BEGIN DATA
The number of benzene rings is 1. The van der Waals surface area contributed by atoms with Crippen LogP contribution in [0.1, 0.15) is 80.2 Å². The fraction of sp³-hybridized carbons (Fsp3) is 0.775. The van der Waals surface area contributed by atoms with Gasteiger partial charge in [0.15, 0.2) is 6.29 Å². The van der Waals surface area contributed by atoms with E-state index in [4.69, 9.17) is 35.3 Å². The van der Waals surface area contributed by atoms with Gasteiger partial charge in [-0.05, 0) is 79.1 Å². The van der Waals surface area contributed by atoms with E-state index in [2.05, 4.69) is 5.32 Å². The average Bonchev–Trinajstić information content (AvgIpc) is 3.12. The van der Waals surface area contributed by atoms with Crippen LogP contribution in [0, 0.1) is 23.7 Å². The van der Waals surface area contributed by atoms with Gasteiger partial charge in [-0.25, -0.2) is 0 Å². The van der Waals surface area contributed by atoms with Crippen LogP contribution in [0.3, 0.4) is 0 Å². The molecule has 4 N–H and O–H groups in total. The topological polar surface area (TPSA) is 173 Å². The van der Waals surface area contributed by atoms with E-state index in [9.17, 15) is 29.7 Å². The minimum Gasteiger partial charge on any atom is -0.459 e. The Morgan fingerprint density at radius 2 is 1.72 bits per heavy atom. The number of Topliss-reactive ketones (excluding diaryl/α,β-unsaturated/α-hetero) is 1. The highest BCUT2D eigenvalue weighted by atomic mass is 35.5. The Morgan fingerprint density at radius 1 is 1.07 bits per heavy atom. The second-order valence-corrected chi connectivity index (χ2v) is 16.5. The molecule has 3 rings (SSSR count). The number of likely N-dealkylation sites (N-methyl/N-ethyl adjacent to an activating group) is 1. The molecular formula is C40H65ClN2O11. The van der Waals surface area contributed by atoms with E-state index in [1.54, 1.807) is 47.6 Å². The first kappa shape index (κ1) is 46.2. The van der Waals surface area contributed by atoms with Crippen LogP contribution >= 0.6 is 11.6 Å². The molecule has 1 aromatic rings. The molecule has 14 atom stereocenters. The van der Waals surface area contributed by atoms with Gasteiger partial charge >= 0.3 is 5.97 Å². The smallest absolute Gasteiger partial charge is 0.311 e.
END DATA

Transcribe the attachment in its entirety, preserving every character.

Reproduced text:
The number of benzene rings is 1. The van der Waals surface area contributed by atoms with Crippen LogP contribution in [0.1, 0.15) is 80.2 Å². The fraction of sp³-hybridized carbons (Fsp3) is 0.775. The van der Waals surface area contributed by atoms with Gasteiger partial charge in [0.15, 0.2) is 6.29 Å². The van der Waals surface area contributed by atoms with E-state index in [4.69, 9.17) is 35.3 Å². The van der Waals surface area contributed by atoms with Gasteiger partial charge in [-0.05, 0) is 79.1 Å². The van der Waals surface area contributed by atoms with E-state index in [2.05, 4.69) is 5.32 Å². The average Bonchev–Trinajstić information content (AvgIpc) is 3.12. The van der Waals surface area contributed by atoms with Crippen LogP contribution in [0, 0.1) is 23.7 Å². The van der Waals surface area contributed by atoms with Gasteiger partial charge in [-0.25, -0.2) is 0 Å². The van der Waals surface area contributed by atoms with Crippen LogP contribution in [0.3, 0.4) is 0 Å². The molecule has 4 N–H and O–H groups in total. The topological polar surface area (TPSA) is 173 Å². The van der Waals surface area contributed by atoms with E-state index in [9.17, 15) is 29.7 Å². The minimum Gasteiger partial charge on any atom is -0.459 e. The Morgan fingerprint density at radius 2 is 1.72 bits per heavy atom. The number of Topliss-reactive ketones (excluding diaryl/α,β-unsaturated/α-hetero) is 1. The highest BCUT2D eigenvalue weighted by atomic mass is 35.5. The Morgan fingerprint density at radius 1 is 1.07 bits per heavy atom. The second-order valence-corrected chi connectivity index (χ2v) is 16.5. The molecule has 3 rings (SSSR count). The number of likely N-dealkylation sites (N-methyl/N-ethyl adjacent to an activating group) is 1. The molecular formula is C40H65ClN2O11. The van der Waals surface area contributed by atoms with E-state index in [1.54, 1.807) is 47.6 Å². The first kappa shape index (κ1) is 46.2. The van der Waals surface area contributed by atoms with Crippen LogP contribution >= 0.6 is 11.6 Å². The molecule has 1 aromatic rings. The molecule has 14 atom stereocenters. The van der Waals surface area contributed by atoms with Gasteiger partial charge >= 0.3 is 5.97 Å². The smallest absolute Gasteiger partial charge is 0.311 e.